In line with the Political Guidelines of Commission President Ursula von der Leyen, the Commission is further reinforcing the Union’s tools to focus on compliance and enforcement of the EU’s trade agreements.

Ensuring the respect of the commitments agreed with other trade partners is a key priority of this Commission. The EU is therefore increasing the focus on enforcing its partners’ commitments in multilateral, regional and bilateral trade agreements. In so doing the Union will rely on a suite of instruments.

Background

The proposal to amend the existing Enforcement Regulation came as a reaction to the blockage of the operations of the WTO Appellate Body. The current regulation – a basis under EU law for adopting trade countermeasures – requires that a dispute goes all the way through the WTO procedures, including the appeal stage, before the Union can react. The lack of a functioning WTO Appellate Body allows WTO Members to avoid their obligations and escape a binding ruling by simply appealing a panel report.

The revised Regulation enables the EU to react even if the WTO has not delivered a final ruling because the other WTO member blocks the dispute procedure by appealing to the non-functioning Appellate Body and by not agreeing to an alternative arbitration under WTO Dispute Settlement Agreement.

This new mechanism also applies to the dispute settlement in relation to regional or bilateral trade agreements to which the EU is party if a similar blockage arises. The EU must be able to respond resolutely in case trade partners hinder effective dispute settlement resolution, for instance, by blocking the composition of panels.

Anti-coercion mechanism

As part of the agreement, the Commission committed to developing the EU’s anti-coercion mechanism swiftly. As announced in the Letter of Intent of the President of the European Commission to the President of the European Parliament and President in office of the Council of 16 September 2020 the Commission shall adopt the proposal on the anti-coercion mechanism no later than the end of 2021. The anti-coercion mechanism is also included in the European Commission’s 2021 Work Programme.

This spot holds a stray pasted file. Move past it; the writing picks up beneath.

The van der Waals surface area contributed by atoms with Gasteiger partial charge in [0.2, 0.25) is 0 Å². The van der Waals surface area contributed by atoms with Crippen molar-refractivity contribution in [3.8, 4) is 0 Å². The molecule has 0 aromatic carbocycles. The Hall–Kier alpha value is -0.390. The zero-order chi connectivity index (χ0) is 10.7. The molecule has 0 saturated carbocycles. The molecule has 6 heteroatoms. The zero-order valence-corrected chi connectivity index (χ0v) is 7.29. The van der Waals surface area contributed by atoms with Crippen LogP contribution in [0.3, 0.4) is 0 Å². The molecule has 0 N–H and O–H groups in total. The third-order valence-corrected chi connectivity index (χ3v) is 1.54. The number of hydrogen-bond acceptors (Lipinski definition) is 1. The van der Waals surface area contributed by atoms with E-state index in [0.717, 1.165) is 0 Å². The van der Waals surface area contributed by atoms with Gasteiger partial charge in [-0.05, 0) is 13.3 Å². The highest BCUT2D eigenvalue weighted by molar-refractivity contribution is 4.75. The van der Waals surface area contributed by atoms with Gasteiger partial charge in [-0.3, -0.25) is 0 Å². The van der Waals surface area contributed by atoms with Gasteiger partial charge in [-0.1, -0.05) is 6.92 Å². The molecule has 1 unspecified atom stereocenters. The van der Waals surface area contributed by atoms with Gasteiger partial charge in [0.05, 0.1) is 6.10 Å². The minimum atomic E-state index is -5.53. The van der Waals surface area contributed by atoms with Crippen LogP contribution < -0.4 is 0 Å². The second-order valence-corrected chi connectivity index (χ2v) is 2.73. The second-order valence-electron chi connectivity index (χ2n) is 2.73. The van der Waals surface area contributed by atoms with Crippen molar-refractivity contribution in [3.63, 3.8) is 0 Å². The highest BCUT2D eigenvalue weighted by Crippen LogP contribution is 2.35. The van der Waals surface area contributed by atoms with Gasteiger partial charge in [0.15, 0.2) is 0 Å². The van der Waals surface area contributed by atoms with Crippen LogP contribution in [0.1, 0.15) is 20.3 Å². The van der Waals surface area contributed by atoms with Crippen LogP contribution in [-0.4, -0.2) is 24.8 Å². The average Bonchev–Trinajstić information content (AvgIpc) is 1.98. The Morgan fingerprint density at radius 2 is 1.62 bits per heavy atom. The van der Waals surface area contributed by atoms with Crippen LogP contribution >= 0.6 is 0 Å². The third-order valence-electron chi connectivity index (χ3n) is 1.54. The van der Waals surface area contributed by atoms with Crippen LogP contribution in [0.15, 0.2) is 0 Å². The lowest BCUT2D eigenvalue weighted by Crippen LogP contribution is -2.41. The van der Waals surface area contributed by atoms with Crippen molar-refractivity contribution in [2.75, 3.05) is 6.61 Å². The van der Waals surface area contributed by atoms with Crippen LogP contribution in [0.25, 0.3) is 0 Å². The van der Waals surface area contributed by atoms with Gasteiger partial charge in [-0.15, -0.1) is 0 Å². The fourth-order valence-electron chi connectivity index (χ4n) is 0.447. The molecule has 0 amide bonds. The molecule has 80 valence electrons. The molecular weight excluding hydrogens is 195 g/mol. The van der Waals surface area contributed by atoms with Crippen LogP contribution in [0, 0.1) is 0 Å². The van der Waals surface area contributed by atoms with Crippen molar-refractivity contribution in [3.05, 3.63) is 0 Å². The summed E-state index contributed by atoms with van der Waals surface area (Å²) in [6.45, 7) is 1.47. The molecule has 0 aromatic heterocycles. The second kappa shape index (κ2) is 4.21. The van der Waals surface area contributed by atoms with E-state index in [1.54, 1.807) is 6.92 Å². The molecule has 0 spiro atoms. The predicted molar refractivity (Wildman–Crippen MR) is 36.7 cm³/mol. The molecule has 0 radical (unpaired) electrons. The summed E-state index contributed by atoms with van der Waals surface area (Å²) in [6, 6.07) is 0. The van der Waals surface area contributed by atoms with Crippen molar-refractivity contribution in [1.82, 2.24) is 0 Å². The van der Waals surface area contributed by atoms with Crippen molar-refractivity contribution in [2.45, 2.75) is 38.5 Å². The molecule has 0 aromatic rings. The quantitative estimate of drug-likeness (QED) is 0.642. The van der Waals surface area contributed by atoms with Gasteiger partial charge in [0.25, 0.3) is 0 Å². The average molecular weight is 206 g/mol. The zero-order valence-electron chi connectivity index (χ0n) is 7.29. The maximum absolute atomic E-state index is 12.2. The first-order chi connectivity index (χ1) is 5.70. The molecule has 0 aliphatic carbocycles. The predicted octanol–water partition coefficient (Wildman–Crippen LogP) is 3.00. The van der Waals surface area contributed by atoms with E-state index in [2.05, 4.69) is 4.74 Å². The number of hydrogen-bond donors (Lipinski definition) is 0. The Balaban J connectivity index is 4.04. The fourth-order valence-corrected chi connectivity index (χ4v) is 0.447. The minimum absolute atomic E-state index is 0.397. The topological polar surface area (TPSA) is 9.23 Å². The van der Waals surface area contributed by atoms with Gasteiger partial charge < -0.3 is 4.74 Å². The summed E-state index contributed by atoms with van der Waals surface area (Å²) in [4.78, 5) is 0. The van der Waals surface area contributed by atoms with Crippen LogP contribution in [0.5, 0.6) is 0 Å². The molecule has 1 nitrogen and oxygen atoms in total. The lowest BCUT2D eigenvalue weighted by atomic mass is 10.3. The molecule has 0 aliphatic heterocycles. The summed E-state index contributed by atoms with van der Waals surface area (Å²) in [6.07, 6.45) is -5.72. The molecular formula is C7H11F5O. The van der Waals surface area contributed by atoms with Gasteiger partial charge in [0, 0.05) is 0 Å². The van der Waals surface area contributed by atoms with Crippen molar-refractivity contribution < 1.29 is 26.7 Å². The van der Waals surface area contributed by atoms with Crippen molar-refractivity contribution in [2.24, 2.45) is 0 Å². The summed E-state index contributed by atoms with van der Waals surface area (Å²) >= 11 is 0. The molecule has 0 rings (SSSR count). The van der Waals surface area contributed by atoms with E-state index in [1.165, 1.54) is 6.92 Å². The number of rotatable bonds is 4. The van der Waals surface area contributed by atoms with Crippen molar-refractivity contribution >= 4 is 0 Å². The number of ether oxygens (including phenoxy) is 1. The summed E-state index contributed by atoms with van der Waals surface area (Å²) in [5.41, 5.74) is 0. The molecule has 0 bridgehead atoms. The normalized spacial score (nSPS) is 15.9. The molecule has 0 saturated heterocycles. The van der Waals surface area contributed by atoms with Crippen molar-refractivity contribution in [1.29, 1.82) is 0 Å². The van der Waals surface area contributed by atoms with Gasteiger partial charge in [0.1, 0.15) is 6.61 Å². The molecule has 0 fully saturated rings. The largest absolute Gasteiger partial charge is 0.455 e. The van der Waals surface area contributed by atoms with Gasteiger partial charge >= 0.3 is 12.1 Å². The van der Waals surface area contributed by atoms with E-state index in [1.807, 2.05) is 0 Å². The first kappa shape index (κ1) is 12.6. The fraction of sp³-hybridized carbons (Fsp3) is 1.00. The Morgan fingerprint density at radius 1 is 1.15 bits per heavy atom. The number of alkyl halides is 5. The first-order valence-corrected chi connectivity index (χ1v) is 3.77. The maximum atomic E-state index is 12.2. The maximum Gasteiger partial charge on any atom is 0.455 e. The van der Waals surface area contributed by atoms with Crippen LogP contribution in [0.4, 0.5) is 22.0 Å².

Additional efforts on implementation and enforcement

In addition to upgrading the Enforcement Regulation and to proposing an anti-coercion mechanism, several other steps have been taken since the start of this Commission to strengthen and target EU implementation and enforcement efforts. This includes:

  • the appointment of a Chief Trade Enforcement Officer;
  • the creation of a new Directorate in DG Trade for enforcement, market access and SMEs; and
  • the establishment under Access2Markets of a single entry point for complaints from EU stakeholders and businesses on trade barriers on foreign markets and violations of sustainable trade commitments in EU trade agreements.

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Explainer: The Recovery and Resilience Facility

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What are the main elements of the agreement on the Recovery and Resilience Facility regulation (RRF)?

The political agreement reached by co-legislators in December and approved by the European Parliament structures the scope of the RRF around six pillars: green transition; digital transformation; economic cohesion, productivity and competitiveness; social and territorial cohesion; health, economic, social and institutional  resilience; policies for the next generation.

The national recovery and resilience plans should devote at least 37% of total expenditure to investments and reforms that support climate objectives. Furthermore, all investments and reforms must respect the “do no significant harm” principle, ensuring that they do not significantly harm the environment.

A minimum of 20% of expenditure should support the digital transition.

The recovery and resilience plans are also expected to contribute to effectively addressing the relevant challenges identified in country-specific recommendations under the European Semester.

The European Parliament will have a strong role in the RRF’s governance, with regular structured dialogues enabling it to invite the Commission to discuss the implementation of the RRF.

Pre-financing of 13% of the total amount allocated to each Member State will be made available as pre-financing after the approval of the respective recovery and resilience plans.

A scoreboard will be established and made publicly available to provide information on progress in the implementation of the RRF and national plans.

Member States will need to put in place strong measures to protect the financial interests of the Union, especially to prevent fraud, corruption and conflicts of interest.

What are the next steps? When will the RRF come into force?